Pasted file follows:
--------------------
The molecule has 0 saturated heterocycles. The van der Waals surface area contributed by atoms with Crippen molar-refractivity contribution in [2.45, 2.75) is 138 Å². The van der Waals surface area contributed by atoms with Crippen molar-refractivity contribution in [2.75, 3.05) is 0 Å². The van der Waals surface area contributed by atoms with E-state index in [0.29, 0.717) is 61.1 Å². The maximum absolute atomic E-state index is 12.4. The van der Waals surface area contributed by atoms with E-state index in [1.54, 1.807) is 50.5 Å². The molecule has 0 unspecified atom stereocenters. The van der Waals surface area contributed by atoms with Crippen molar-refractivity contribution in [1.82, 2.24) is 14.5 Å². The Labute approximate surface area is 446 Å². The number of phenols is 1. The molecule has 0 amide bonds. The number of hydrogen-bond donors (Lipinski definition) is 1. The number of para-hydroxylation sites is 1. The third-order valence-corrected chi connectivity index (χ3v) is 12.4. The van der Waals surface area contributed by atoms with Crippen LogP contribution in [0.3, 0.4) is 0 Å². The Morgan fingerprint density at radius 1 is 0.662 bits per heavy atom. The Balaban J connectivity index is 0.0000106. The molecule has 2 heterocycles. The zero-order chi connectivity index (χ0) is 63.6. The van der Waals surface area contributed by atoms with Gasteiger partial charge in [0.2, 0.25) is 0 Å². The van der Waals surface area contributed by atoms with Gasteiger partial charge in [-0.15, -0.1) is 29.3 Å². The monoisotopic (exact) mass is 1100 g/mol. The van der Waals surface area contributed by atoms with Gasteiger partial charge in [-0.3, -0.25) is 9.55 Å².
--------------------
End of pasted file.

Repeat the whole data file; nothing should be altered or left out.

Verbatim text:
The molecule has 0 saturated heterocycles. The van der Waals surface area contributed by atoms with Crippen molar-refractivity contribution in [2.45, 2.75) is 138 Å². The van der Waals surface area contributed by atoms with Crippen molar-refractivity contribution in [2.75, 3.05) is 0 Å². The van der Waals surface area contributed by atoms with E-state index in [0.29, 0.717) is 61.1 Å². The maximum absolute atomic E-state index is 12.4. The van der Waals surface area contributed by atoms with E-state index in [1.54, 1.807) is 50.5 Å². The molecule has 0 unspecified atom stereocenters. The van der Waals surface area contributed by atoms with Crippen molar-refractivity contribution in [1.82, 2.24) is 14.5 Å². The Labute approximate surface area is 446 Å². The number of phenols is 1. The molecule has 0 amide bonds. The number of hydrogen-bond donors (Lipinski definition) is 1. The number of para-hydroxylation sites is 1. The third-order valence-corrected chi connectivity index (χ3v) is 12.4. The van der Waals surface area contributed by atoms with Crippen LogP contribution in [0.3, 0.4) is 0 Å². The Morgan fingerprint density at radius 1 is 0.662 bits per heavy atom. The Balaban J connectivity index is 0.0000106. The molecule has 2 heterocycles. The zero-order chi connectivity index (χ0) is 63.6. The van der Waals surface area contributed by atoms with Gasteiger partial charge in [0.2, 0.25) is 0 Å². The van der Waals surface area contributed by atoms with Gasteiger partial charge in [-0.15, -0.1) is 29.3 Å². The monoisotopic (exact) mass is 1100 g/mol. The van der Waals surface area contributed by atoms with Gasteiger partial charge in [-0.3, -0.25) is 9.55 Å².